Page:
Notice something odd with those new Statue of Liberty stamps you bought? Your eyes aren’t fooling you.
The U.S. Postal Service admits that the image of Lady Liberty appearing on an envelope near you is not a likeness of the statue in New York Harbor, but instead depicts a replica at the New York-New York casino and hotel in Las Vegas.
The New York Times reported the goof in Friday’s editions, aptly noting that the stamp provides further proof that “New York is not the center of the universe.”
An observant stamp collector spotted the problem about a month ago, according to Roy Betts, a postal spokesman.
Still, Betts said the stamp will remain in circulation because USPS produced 1.5 billion copies as part of coils of stamps that also contain images of the American flag.
“We got the image from Getty, who just listed it as Lady Liberty,” Betts said. “They didn't indicate replica. Now, since it’s been discovered that it is a replica, if you were to go to Getty’s Web site, they list it as a replica.”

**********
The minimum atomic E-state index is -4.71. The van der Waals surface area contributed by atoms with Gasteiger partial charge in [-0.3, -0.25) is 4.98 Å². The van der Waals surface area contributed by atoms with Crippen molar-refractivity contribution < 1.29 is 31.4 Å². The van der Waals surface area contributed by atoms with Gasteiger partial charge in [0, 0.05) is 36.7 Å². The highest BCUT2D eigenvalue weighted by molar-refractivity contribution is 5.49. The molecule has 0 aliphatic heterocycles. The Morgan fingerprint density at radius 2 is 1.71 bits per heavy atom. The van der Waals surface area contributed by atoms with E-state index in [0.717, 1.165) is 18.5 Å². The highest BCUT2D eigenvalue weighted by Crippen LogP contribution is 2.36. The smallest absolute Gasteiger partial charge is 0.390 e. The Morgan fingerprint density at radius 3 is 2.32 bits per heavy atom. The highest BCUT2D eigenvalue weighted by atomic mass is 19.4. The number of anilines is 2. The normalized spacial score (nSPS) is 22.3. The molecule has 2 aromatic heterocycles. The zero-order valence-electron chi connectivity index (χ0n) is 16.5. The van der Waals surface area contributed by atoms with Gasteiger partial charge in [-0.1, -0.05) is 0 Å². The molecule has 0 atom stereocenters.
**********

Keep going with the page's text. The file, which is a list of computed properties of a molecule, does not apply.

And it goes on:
The Postal Service has produced at least 5,000 stamp designs since they started printing them in 1847. It costs about $40,000 to produce most commemorative stamps, covering development, design, production, distribution and related labor costs.
“It takes a fair amount to get a subject from the point of just the idea, the concept, to a digital image that gets released,” Betts said.
Though the Postal Service does not pay license fees for the images of a character or famous person, it does pay $5,000 to artists who design and paint a stamp’s image.
Stamps generate from $250 million to $300 million in annual sales, according to Betts. They also generate free media and keep millions of hard-core stamp collectors happy.
Plus, having your TV show or cause — or the face of deceased national treasure — placed on a postage stamp is still considered a unique national honor. Even if it’s a replica of the original.
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